In the middle and right columns of Table I, we show firm and CEO overview statistics for subsamples of firm‐years dependant on overconfidence sample restrictions and assessed overconfidence. For brevity, we only use Holder 67 in these comparisons. Remember that of the 113 CEOs who meet the selection criterion, 58 display overconfidence in their personal collection decisions.
By assessment, 85 of 661 CEOs are overconfident using the Longholder measure and 97 of 158 using Net Buyer. Thus, the measure ensuring the largest sample size, Longholder, is also the most conventional way of measuring overconfidence. There are no significant differences in observable firm or CEO characteristics across the overconfident and control samples. In particular, the distribution of firms across the Fama-French industry groups is virtually identical in the overall sample, the subsample satisfying the choice criterion, and the overconfident subsample.
Thus, our overconfidence measure shows up orthogonal to strong characteristics, at least as assessed at the industry level. In Table II, we present the pairwise correlations among the three overconfidence actions and CEO and strong characteristics. We consider the overconfidence measures two at a time due to distinctions in the subsamples which we apply them. Of particular interest will be the relations among stock ownership, vested options, and our overconfidence actions. Mechanistically, an overconfident CEO who delays option exercise or purchases additional company stock increase his holdings. However, other factors such as firm size, firm age, corporate governance, and tenure, are substantially more important in determining the level of ownership.
Overall, then, it is not surprising that there is no consistent correlation between stock or option ownership and the overconfidence measures. Further, the board typically grants of stock and options to confer incentives on the CEO. However, traditional agency theory suggests that the incentive effect of stock and options will certainly reduce investment-cash flow sensitivity-the opposite prediction of our overconfidence model.
Thus, simple measures of option and stock ownership are not adequate to capture CEO overconfidence, particularly in this context. Before turning to the effects of overconfidence on investment, we consider some alternative explanations of the actions briefly. 1. Inside information. A CEO may decide not to reduce exposure to company risk because of personal information about future stock prices, which makes keeping options or buying stock attractive.
- Your unearned income was more than $2,100 ($3,750 if 65 or older and blind)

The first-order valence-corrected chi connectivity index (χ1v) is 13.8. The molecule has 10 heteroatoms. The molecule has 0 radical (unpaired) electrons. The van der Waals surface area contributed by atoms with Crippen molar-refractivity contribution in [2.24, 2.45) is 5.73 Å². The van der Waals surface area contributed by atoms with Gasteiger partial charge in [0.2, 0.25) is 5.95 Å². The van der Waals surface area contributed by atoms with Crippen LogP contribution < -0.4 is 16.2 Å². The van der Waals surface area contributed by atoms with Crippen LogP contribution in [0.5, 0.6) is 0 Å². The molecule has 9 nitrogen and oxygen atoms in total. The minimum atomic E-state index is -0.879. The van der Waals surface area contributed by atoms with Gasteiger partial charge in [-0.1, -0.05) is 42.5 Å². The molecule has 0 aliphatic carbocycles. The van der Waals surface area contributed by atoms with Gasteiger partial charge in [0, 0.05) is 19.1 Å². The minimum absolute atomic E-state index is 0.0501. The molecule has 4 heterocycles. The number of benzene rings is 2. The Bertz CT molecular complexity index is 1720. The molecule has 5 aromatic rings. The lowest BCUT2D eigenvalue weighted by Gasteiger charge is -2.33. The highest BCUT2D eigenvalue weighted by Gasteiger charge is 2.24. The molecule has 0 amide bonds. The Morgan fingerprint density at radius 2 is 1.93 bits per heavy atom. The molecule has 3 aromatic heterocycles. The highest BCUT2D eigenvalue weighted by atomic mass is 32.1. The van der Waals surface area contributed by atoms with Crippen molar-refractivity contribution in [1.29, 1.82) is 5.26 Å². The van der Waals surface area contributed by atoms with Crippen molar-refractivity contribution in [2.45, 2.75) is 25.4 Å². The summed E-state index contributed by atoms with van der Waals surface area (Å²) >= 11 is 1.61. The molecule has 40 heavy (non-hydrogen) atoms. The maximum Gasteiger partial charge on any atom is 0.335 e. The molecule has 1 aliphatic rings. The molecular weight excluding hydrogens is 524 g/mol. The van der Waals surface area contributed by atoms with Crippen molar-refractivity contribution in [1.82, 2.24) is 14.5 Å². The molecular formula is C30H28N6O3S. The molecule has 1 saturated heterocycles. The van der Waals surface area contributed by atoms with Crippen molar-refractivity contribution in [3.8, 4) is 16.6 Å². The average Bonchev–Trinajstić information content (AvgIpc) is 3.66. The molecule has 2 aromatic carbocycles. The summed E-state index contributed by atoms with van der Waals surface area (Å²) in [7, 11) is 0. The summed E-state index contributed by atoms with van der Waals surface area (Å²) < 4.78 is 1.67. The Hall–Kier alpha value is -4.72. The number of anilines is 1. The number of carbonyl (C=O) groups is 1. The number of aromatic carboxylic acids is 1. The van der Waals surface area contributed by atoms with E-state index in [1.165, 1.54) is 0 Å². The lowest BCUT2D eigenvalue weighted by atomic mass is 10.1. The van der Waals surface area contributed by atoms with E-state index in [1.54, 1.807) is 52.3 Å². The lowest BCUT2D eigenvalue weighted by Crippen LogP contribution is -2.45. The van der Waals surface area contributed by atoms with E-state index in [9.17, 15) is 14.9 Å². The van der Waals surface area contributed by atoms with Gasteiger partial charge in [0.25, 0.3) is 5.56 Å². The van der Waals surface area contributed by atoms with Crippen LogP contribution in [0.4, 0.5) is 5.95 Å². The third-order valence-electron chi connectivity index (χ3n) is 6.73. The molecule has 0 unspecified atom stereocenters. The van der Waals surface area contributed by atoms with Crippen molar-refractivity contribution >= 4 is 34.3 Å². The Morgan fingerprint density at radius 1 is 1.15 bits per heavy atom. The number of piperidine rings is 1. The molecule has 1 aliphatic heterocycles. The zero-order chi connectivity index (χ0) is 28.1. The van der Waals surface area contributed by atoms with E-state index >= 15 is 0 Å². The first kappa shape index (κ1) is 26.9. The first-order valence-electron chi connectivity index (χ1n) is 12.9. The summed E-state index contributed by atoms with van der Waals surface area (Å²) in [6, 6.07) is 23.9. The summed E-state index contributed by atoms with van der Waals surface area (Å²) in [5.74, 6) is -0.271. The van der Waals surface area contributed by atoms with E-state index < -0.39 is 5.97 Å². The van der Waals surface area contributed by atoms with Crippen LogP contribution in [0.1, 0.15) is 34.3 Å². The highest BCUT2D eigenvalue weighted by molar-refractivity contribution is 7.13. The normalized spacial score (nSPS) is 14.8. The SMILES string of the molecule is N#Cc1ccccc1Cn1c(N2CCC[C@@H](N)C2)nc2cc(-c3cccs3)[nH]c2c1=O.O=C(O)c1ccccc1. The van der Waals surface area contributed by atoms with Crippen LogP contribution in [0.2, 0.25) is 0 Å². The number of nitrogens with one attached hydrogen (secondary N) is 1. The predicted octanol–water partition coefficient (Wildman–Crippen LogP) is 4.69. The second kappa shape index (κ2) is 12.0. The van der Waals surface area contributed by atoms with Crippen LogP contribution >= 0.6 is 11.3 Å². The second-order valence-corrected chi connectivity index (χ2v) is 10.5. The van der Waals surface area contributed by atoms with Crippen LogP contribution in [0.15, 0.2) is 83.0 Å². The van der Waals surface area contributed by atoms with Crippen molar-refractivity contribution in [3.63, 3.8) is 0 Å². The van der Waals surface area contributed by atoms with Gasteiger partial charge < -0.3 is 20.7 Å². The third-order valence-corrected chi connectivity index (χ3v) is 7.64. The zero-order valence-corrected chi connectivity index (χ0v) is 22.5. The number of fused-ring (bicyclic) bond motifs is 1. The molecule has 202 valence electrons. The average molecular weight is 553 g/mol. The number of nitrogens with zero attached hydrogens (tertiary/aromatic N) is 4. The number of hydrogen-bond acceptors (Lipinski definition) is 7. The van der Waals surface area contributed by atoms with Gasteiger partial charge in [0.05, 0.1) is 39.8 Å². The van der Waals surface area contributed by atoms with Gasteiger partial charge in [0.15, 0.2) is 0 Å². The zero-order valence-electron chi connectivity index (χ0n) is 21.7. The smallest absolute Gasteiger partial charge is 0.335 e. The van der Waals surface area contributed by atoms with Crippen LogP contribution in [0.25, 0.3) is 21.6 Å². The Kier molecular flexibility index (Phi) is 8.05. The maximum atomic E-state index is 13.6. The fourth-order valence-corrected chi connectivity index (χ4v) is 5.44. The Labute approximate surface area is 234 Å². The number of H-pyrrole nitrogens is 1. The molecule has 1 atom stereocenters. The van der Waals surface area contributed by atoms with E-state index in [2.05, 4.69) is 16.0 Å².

- Long-term financial plans typically encompass
- The Company Stands To Benefit Further From A Blossoming Chinese Ecommerce Market
- 2013 17.4% 5.7%
- Which of the next transactions does NOT affect the quick ratio
- 7 years ago from Victoria, Australia
Inside information also predicts investment-cash movement sensitivity. Since the given information is not integrated into the market price, the firm’s stock is undervalued and investment may be delicate to cashflow for the usual Myers-Majluf reasons. One of the key distinctions between information and overconfidence is persistence. Positive information is most seen as a transitory, rather than fixed effect. Information with enough precision to justify increasing exposure to company risk is likely to be short term, which is unlikely that the same CEO would obtain positive pulls frequently. Our overconfidence measures, on the other hand, target a habitual tendency to hold too much company risk (or a set overconfidence effect).
Holder 67 requires that a CEO fail to exercise options that are beyond the threshold at least double. Longholder requires that a CEO fail to exercise options for at least five years. Net Buyer requires that the factor leading the CEO to buy additional company stock still affects investment decisions in a disjoint future time frame. Still, Holder 67 places no restriction on how long the CEO must contain the option beyond the fifth in and, thus, could potentially catch brief‐term delays in option exercise.
To distinguish both stories because of this measure, we evaluate the exercise behavior of CEOs as time passes. Under the inside information hypothesis, we’d expect a CEO to sometimes keep his options (when he has positive inside information) and to sometimes exercise them early (when he has negative inside information).